The solution for some is to sack the manager. That is a view that is gathering pace. We have the banners; we have the growing anger on social media and if and when the title is beyond our grasp the discontent will become ugly. This article is not the occasion to debate the strengths and weaknesses of Wenger. My position has been clear and is unchanged. I rate him highly; I hope he continues as I believe in him. I know that many take a different view and think the time has come to make a change. The pundits set the tone of the debate – every after-match summary stokes up feelings for and against. But they are pundits who from the comfort of the studio sofa and without any responsibility can pontificate. But when you listen to their words also examine their managerial record – Shearer, Lawrenson, Souness, Hoddle and now the best of all the pundits – the one who speaks the most sense has just been sacked for under-achievement. If Neville can’t do it why place so much confidence in the comments and summaries of any of them.
Cliche I know but you need to be strong in the storm. That image of the Captain of the ship – strong and resolute – as the angry waves and buffeting winds stir the growing storm comes to mind. Wenger has to be strong. His stubbornness will assist him. He is ramrod straight and unbending. He will be able to confront his critics and remain in charge of the dressing room but he needs to get it right. It is not for me to tell him to spend the money. I am just another fan. I know nothing of coaching or management. He is Arsenal through and through and I continue to believe in him. But we are heading for a storm ourselves. There is a growing sense of civil war. Back to 1649 you were either a Cavalier or a Roundhead. Today you are either pro or anti Wenger and we have to brace ourselves for antagonisms.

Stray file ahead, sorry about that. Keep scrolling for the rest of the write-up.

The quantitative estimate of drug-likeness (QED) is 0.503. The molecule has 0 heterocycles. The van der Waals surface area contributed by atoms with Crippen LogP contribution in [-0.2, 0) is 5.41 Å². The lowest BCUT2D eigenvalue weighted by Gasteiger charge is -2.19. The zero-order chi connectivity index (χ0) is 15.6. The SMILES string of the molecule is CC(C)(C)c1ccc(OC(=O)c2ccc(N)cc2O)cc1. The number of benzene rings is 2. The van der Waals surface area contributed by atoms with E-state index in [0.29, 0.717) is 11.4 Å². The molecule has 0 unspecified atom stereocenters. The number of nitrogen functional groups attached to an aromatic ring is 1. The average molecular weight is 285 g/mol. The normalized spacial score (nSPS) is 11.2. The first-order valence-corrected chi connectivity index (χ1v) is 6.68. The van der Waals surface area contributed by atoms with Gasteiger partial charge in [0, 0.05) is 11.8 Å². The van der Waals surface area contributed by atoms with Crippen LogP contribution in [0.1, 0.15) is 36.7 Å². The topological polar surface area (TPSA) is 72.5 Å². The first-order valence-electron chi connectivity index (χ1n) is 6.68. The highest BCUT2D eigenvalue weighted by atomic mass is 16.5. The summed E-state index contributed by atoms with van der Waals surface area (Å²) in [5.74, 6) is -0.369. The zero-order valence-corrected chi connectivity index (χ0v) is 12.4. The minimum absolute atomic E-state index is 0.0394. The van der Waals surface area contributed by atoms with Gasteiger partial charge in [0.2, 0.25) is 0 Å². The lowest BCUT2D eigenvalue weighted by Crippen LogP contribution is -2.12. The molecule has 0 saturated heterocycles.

This is not new – new to us but it is football and Arsenal football. Tom Whittaker lost the supporters when he signed Nutt and Tiddy in 1955; Jack Crayston never recovered from the Third Round Cup defeat at Northampton Town in 1958; George Swindin started well but was eclipsed by the success of the Spurs Double Team and poor Billy Wright was out of his depth after a home crowd of 4,500 in 1966. Football is about ups and down and our down is quite relative – always at or near the top but never ending up on top, the bridesmaid not the bride. We will come through it, we always do. History tells us that but for the present things may be unsettled. Keep your temper – stick to your principles as the challenges mount.